Gas tax rollback - Government cuts petrol prices, PNP calls off protest
Edmond Campbell, Senior Staff Reporter
THE BRUCE Golding administration yesterday rolled back the rate of ad valorem tax on fuel at the eleventh hour from 15 per cent to 10 per cent, effective Thursday, in an apparent bid to ward off national protests.
Following a marathon meeting of Cabinet, the Government stated that the temporary reduction in the gas tax would lower petrol prices by between $4 and $5 per litre.
The Opposition People's National Party (PNP) yesterday signalled that it would take to the streets if the Government did not respond to calls by various interest groups to cap the tax on fuel.
Late yesterday evening, the PNP said it would "stand down" on the originally planned protest action but would continue its advocacy on behalf of Jamaicans for a permanent cap on the gas tax, as well as the removal of the general consumption tax on electricity.
For weeks, groups such as the Jamaica Gasolene Retailers' Association and the Micro, Small and Medium Enterprises Alliance have been calling for the capping of the ad valorem tax on petrol.
However, the administration said the reduction of the ad valorem tax was a temporary measure aimed at cushioning the impact of rising world market oil prices on local consumers. It said this would be reviewed on a quarterly basis, in keeping with changes in world oil prices.
"In taking this measure, the Government has rolled back and reduced the tax take on fuel to what it was when the price of oil on the world market stood at US$80 per barrel," a release from the Office of the Prime Minister stated.
The Golding administration pointed out that the increases in the price of fuel were being driven by the price of oil on the world market and not by taxation.
In its release, the Government said the decision to roll back the tax on petrol effective ahead of the presentation of the new Budget was in the interest of continued economic stability.
Late yesterday evening, tension was building over the inflammatory ad valorem gas tax issue. At that time, the PNP signalled that it was going full speed ahead with protest action in major towns across the country.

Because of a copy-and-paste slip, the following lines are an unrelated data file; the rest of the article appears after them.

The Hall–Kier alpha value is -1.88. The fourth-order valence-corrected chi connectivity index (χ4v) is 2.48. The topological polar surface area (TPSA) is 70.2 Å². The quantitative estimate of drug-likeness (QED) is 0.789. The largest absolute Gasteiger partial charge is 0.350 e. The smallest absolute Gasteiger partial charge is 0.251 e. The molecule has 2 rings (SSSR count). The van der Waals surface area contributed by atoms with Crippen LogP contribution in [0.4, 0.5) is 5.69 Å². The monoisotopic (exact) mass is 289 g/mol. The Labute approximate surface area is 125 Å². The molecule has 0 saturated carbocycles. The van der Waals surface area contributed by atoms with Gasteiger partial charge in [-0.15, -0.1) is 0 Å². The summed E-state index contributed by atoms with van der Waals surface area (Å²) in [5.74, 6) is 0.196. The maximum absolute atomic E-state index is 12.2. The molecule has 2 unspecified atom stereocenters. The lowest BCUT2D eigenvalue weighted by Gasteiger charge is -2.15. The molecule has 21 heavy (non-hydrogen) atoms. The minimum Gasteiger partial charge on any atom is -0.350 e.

The Opposition had sought support in its protest from various groups such as bus and taxi owners, drivers, haulage contractors, and petroleum dealers.
Prior to the administration's rollback of the gas tax, a number of sectors, including trade unions, urged the Government to ease the burden on Jamaicans as the price of oil on the international market soars.
Wayne Jones, president of the Jamaica Civil Service Association (JCSA), said the executive committee of the association would today examine the matter at its monthly meeting.
He told The Gleaner yesterday that the skyrocketing petrol prices and the ad valorem tax were having a significant negative impact on thousands of public-sector workers.
"The Government needs to take urgent action to relieve Jamaicans of the pressures that are brought on by the constant increase in oil prices and the attendant inflation in the prices of goods and services that affect, in particular, the poorer people of the working class," Jones pointed out.
The JCSA head insisted that there was need for a review of the tax. "It's a direct tax on the people, even though it is not being taken directly from their salary, because they must eat and they must travel and buy other services, and so to that extent, we believe the Government needs to reduce its take from the gas tax to bring some relief to the people," Jones added.
Audrey Lecky, president of the Bakers' Association of Jamaica, wants the Government to immediately place a ceiling on the gas tax.
"The gas tax affects bakers in two ways. It affects us in our production, and it affects us with our delivery. Every week, I face an increase in the cost on the road when the delivery is made," she complained.
While expressing support for a capping of the gas tax, president of the Jamaica Manufacturers' Association, Omar Azan, urged the Government and the Opposition People's National Party to have urgent dialogue on the matter.
"Fuel prices do not affect the PNP or the JLP (Jamaica Labour Party); it affects every Jamaican living in this country. What I would want to see is more dialogue and consensus on something of this nature so that we can look at protecting the people of this country."
Milton Samuda, president of the Jamaica Chamber of Commerce, urged that the issues related to the gas tax be taken to the Partnership for Transformation for "urgent and immediate resolution within the context of comprehensive tax reform".